Dave: [00:18:38] Right. It defies logic.

Paul: [00:18:41] And this is another one of my pet peeves, and I see this all the time, and there’s nothing that can be done on it. But they’re in this area, I mentioned that, the pathologist did take a vaginal smear, no sperm, so no signs of sexual assault. You’ve got a nude female that’s been bound. This is a sexually motivated crime. But what many people don’t recognize is that how these smears, whether it be done at autopsy or whether it be done, let’s say, on a rape victim in a hospital, is that they’ll take the vaginal swab, and then they take a microscope slide. And with the wet swab, they just run it on the microscope slide. Everything’s smeared across a very large area, and then it’s put under a microscope, and there’s some staining in order to differentiate the different cells that are present, but it’s extraordinarily insensitive for detecting sperm. I’ve done this many times where a pathologist has said negative for sperm. You get it into a lab and we actually concentrate the cells and put them in a real small area. We can even do what’s called differential digest to get rid of some of the other debris, the vaginal cells from the victim that are obscuring. We often find sperm when a pathologist or a doctor in a hospital setting has said there’s no sperm present. What ends up happening to that vaginal swab, 1969, he threw it away.

Yeardley: [00:20:04] Oh, no! Oh, that could have been DNA!

Paul: [00:20:07] Yes. And I see this over and over and over again from this era where the pathologist is saying, “I am visibly seeing a foreign, glistening substance inside this woman,” takes a swab going, “Numerous intact spermatozoa. And you’re going, “Score. I can solve this case. Where’s that swab?” He’s thrown it away, and that’s the only evidence in the case. It is so maddening. And it’s just like, I have to remember that, okay, back then they couldn’t do much with that. All it was, really was okay, there was a sexual assault, so there was another criminal charge. But they didn’t have the technology in order to be able to use it as evidence to identify this person left this DNA evidence. So, from their perspective, it’s like, “Well, I did everything I could with it. And, yes, if somebody is arrested, they could be charged with a sex act because of where I found the semen.”

Yeardley: [00:21:02] Yes. But, nowadays, I would guess even if you can’t imagine where technology takes us, say, even in a decade, probably people are hanging on to all sorts of evidence because they’re like, “I don’t know. But don’t let me be the determiner of what’s coming down the lane.”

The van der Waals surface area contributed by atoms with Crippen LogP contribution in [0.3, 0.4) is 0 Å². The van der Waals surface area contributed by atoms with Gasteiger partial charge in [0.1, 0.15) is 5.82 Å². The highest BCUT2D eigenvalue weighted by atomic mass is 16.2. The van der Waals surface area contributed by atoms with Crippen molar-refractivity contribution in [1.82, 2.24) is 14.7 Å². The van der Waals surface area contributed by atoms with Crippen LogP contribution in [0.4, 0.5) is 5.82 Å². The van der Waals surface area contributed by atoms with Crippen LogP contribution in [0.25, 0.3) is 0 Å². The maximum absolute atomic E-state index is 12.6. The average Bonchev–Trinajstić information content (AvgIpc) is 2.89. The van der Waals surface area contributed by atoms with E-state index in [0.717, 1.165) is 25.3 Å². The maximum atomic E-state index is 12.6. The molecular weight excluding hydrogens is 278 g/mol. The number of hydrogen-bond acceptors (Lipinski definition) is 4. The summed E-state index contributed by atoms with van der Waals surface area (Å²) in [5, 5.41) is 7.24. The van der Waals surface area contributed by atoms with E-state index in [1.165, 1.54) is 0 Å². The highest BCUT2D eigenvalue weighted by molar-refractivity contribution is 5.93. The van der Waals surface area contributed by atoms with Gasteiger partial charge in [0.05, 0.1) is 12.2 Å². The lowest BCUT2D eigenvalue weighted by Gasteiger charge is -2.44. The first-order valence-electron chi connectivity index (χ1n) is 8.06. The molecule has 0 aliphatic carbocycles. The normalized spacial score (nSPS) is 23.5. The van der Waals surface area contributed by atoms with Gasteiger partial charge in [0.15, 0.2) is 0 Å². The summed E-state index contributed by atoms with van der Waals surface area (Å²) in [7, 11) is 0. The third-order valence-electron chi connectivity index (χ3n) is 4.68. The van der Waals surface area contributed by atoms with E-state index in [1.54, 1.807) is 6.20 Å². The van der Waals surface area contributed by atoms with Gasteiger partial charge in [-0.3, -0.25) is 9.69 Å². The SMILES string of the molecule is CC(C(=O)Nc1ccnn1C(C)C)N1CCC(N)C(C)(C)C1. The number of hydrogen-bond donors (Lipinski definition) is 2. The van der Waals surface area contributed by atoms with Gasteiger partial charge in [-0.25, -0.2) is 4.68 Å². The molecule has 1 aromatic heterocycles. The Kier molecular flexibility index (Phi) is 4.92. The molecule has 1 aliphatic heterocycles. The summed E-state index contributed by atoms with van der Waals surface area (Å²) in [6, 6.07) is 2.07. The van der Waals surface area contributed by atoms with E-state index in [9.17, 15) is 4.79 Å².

Paul: [00:21:18] Right. But there’s still a little bit of a gap between the criminal investigation and the death investigation. It varies from jurisdiction to jurisdiction, and it varies from, quite frankly, pathologist to pathologist in terms of the diligence that they take in order to recover evidence for the criminal investigation. Oftentimes, let’s say you do have a victim of sexually motivated homicide, and so her body is being– basically the typical orifice swabs. The oral, rectal, vaginal swabs are collected. Minimally, you want two swabs. And so that’s what they often do. But some pathologists, they put it in, pull it out, and it’s really a very poor sampling. You can’t guarantee that you have really adequately sampled what was present. So, from a forensic perspective, it’s like don’t rely on two swabs. Rather you do 10 swabs. I’ve seen this where the pathologist will put all six swabs together and swab it around. Well, those swabs that are in the middle of that bulk, actually touching anything? No, we want six independent swabs to ensure that there’s an adequate sampling, because you don’t know what’s on each swab.

[00:22:35] And this is where it really is that communication between the investigating agency and the detectives and/or the criminalists or the CSIs and the pathologist to have that cooperative aspect. But this is just one of those frustrations from 1969. I don’t even have photos of Leona at autopsy, or even where she was recovered in order to be able to independently assess and go, “Okay, maybe there is something that this pathologist didn’t have the eye, the experience, or expertise, and he missed just because he doesn’t have that skill set.” But we don’t have that documentation. This is a homicide. She likely was strangled or asphyxiated in some capacity. Her tox was completely negative, she had 0.7 blood alcohol, which a lot of that is likely due to decompositional changes that happen, what we call endogenous production of alcohol through decomposition.

So, here we have now this Leona Roberts case. Of course, Greg, the boyfriend is being looked at hard.

Yeardley: [00:23:36] How old was he?